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G&P deans should work on parking crunch

(12/02/10 11:32am)

In the past few weeks, we all have heard about the immediate and pressing dilemmas facing Parking and Transportation Services, particularly in regards to parking and bussing around West Campus. The increased demand from higher numbers of students has happened concurrently with a decrease in services, a decline stemming from a decision by the University administration to protect provost-area academic funding during the economic decline and instead make cuts in Central Services—one area being the heavily subsidized PTS. I think this move was the right one, but it does mean that we need to examine even more closely how we can make do with our limited resources. With that in mind, I urge the graduate and professional school deans, who have the most leverage in these negotiations, to take an even greater interest in addressing some of these problems.


Administrators should be on campus for Labor Day

(09/07/10 5:07am)

I enjoy teaching my classes: that is why I didn’t mind coming in Monday for Labor Day to teach. Not only was my class full, no absences, but my colleagues were there, teaching their own classes and holding office hours. I also rode the bus, found the library open and took advantage of available food services—the campus was bristling with activity. However, when I made the climb from my classroom on the first floor of Allen up to the second floor of the University administration that afternoon, I found the lights off, hallways vacant. I knocked on doors and got no answers. It was clear that everyone was off for the holiday, as has been the case for most, if not all, of the Labor Days since I have been at Duke. Now, I would not suggest that anyone be forced to work on Labor Day—it is, after all, a national holiday. Nor do I know what those administrators were doing that day—for all I know, they were working at home, or off on a retreat or simply left before I came by. However, it seems a little inconsistent with what I know of effective management to take the day off while your employees have to work. Ergo, I would suggest, for unity’s sake, that the administration consider at least making themselves visible on the holiday, especially if faculty and students are here, enjoying the beautiful weather out the window while sitting under the fluorescent lights of a classroom.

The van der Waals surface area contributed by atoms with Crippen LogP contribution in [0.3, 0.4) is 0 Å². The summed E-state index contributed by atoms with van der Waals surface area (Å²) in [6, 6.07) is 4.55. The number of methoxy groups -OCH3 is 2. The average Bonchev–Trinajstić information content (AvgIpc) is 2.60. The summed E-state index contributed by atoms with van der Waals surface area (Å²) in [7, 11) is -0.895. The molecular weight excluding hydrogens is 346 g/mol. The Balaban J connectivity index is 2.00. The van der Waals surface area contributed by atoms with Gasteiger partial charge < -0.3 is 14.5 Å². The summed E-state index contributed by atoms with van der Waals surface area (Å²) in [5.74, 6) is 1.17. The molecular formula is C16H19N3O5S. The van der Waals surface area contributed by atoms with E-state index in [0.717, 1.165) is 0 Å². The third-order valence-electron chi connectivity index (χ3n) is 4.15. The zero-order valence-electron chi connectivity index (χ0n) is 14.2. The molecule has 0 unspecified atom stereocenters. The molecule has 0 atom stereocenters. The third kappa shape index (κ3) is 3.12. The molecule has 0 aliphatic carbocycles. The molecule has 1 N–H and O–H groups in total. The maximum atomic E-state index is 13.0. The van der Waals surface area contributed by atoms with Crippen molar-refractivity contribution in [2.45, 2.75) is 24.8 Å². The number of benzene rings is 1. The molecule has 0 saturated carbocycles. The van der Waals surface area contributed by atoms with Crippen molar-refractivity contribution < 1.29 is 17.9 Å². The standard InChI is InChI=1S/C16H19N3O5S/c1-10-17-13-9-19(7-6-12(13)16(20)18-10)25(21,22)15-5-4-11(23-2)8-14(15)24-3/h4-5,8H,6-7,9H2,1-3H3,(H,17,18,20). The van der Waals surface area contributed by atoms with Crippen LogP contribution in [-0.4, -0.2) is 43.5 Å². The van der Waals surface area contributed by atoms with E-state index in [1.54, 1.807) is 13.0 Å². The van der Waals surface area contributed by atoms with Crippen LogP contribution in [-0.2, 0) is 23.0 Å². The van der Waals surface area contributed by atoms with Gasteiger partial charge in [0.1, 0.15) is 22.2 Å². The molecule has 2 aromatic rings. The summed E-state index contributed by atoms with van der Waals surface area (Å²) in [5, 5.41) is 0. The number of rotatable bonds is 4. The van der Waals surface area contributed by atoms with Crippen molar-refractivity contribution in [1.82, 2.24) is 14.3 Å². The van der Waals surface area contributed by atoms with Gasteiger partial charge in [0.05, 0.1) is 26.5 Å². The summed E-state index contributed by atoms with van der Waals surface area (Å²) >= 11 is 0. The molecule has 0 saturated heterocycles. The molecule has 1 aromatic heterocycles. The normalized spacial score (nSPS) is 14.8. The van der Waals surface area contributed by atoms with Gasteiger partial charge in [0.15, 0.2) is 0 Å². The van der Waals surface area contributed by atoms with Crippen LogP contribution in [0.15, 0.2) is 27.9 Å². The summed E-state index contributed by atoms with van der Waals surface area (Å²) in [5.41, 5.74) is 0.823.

Don't forget G&P students

(08/30/10 11:28am)

The school year has not yet started and The Chronicle seems to have already forgotten that the largest number of students on campus are the graduate and professional students. I have spent the past few weeks welcoming the largest class of G&P students yet to Duke, a vibrant and diverse group of students who will define this University for years to come—not just in our research and teaching, but also through our involvement in campus life events (and not just from September to April). I was dismayed to see that this largest group of Cameron Crazies is practically invisible in the first two issues of The Chronicle this year. While a full page spread announces the DSG student leadership for orientation (Aug. 23), not a single mention of the Graduate & Professional Student Council, let alone the other large professional student governments, can be found in the entire issue. While in the same issue we hear that the a “record class will strain East dorms,” we don’t hear that this class has pushed incoming international graduate students off campus entirely; we learn that the University moved up in U.S. News ratings and that “Duke is tied for ninth place in the updated list of national universities offering doctoral degrees,” but there is no mention of those programs that define the category. And, though we hear President “Brodhead welcome[d] the largest class ever” (Aug. 26) on Wednesday morning, The Chronicle completely neglects the fact that he and Dean Jo Rae Wright, vice provost and dean of the graduate school, also welcomed graduate and professional students that same afternoon with moving and exciting speeches. G&P students are here on campus, participating in student activities, using your housing guide and writing excellent columns in your student daily (Liz Bloomhardt’s “Green Devil,” for example). In sum, I would like to present a friendly reminder from the G&P population to the Chronicle staff and undergraduate student population: Don’t forget about us! We are bigger than you, and many of us grade your papers.